Moreover, where ultra-small capacitors are mounted close together on a printed circuit board, reworking with a spot heater can eliminate the risk of direct contact between the tip of a soldering iron and a capacitor.
If the blower nozzle of a spot heater is too close to a capacitor, a crack in the capacitor may occur due to heat stress. Below are recommendations for avoiding such an occurrence.
Keep more than 5 mm between a capacitor and a spot heater nozzle.
The blower temperature of the spot heater shall be lower than 400 °C.
The airflow shall be set as weak as possible.
The diameter of the nozzle is recommended to be 2 mm (one-outlet type). The size is standard and common.
Duration of blowing hot air is recommended to be 10 s or less for 3225M size or smaller capacitors, and 30 s or less for 3216M size or larger capacitors, considering surface area of the capacitor and melting temperature of solder.
The angle between the nozzle and the capacitor is recommended to be 45 degrees in order to work easily and to avoid partial area heating.
As is the case when using a soldering iron, preheating reduces thermal stress on capacitors and improves operating efficiency.
Measure the capacitance under the conditions specified in the product specifications.
Some measuring equipment may not be able to apply the required measuring voltage and the measured value will be underestimated, when capacitance is high. Measuring equipment with Auto Level Control (ALC) function is recommended.
Most of the causes of difference in measured capacitance among each measuring equipment result from difference in actual voltage applied by each measuring equipment even if the same measuring voltage is set up.
Since higher capacitance makes smaller impedance in capacitors, it shall not disregard the influence of the voltage drop by voltage divider with the output resistance of measuring equipment.
The measuring equipment, which has the function to adjust to the measuring voltage automatically, is recommended for the measurement of a high capacitance capacitor. And, when the measuring equipment without the ALC function is used, it is recommended to check and adjust the measuring voltage by a voltmeter.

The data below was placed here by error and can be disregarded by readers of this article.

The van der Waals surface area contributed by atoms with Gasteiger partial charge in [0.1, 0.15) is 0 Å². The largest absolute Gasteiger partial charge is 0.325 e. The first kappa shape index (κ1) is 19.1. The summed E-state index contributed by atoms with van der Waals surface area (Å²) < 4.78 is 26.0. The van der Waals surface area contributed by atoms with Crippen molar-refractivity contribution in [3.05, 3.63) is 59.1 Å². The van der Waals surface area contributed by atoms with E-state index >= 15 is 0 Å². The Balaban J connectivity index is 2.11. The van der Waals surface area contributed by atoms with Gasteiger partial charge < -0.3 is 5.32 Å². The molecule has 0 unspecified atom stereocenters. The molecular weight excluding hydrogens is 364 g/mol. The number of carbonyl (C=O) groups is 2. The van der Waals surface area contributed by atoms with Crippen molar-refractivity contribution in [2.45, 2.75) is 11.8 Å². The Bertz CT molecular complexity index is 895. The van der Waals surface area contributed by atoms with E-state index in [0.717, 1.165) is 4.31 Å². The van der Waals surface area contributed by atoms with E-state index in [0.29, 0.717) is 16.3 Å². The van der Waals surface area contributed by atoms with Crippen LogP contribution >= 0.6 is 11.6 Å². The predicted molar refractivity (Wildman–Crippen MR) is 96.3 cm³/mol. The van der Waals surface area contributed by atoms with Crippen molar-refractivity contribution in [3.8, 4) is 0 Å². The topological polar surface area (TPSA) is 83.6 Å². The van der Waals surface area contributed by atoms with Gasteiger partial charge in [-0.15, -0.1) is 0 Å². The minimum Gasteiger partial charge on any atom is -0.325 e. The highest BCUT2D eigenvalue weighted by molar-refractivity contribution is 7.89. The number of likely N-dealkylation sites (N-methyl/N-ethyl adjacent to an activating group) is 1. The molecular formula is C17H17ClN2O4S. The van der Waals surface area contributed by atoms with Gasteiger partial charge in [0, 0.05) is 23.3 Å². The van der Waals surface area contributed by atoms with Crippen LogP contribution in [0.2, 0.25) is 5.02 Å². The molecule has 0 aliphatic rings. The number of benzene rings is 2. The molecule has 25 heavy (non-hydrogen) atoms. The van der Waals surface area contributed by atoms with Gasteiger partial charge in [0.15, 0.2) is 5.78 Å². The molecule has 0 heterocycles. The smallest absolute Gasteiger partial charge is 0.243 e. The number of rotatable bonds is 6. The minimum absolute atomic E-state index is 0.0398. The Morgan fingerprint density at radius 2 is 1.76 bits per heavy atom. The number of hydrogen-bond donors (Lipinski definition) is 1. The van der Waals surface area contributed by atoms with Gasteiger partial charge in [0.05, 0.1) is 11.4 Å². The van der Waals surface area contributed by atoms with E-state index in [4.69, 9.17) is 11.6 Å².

The soldering conditions (preheating temperature, soldering temperature and their durations) shall be within the limits in the catalogs or product specifications.
When the capacitors are used exceeding the limits given in the catalogs or product specifications, cracks may occur in the capacitors and the reliability may deteriorate, especially the rapid temperature changes and partial heating during soldering may cause cracks.
Generally recommended temperature conditions for reflow soldering is as follows:
When the capacitors are soldered under long duration or high temperature, the dissolution of electrode (leaching), deterioration of adhesion (shear strength) and capacitance decrease may occur.
Take into consideration tombstone phenomenon (also called "Manhattan phenomenon") for 3216M size or smaller capacitors when the soldering is not proper.
The tombstone phenomenon can be avoided by taking the following measures:
- - reducing land dimensions
- - applying adequate preheating
- - optimizing solder amount
- - ensuring accurate placement
- providing equal heating to both terminations during soldering
Voltage which is applied to the capacitor should not exceed the rated voltage given in the specifications.
When AC voltage is superimposed on DC voltage, the zero-to-peak voltage shall not exceed the rated voltage.
When AC voltage or pulse voltage is applied, the peak-to-peak voltage shall not exceed the rated voltage.
Applying overvoltage to a capacitor may cause dielectric breakdown and result in a short circuit.
The duration until dielectric breakdown depends on the applied voltage and the ambient temperature. Abnormal voltage (surge voltage, static electricity, pulse voltage, etc.)shall not exceed the rated voltage. When pulse voltage with a very short rising time or AC voltage of a high frequency is applied to capacitors, even though the voltage is less than or equal to the rated voltage, the reliability of the capacitor may be influenced.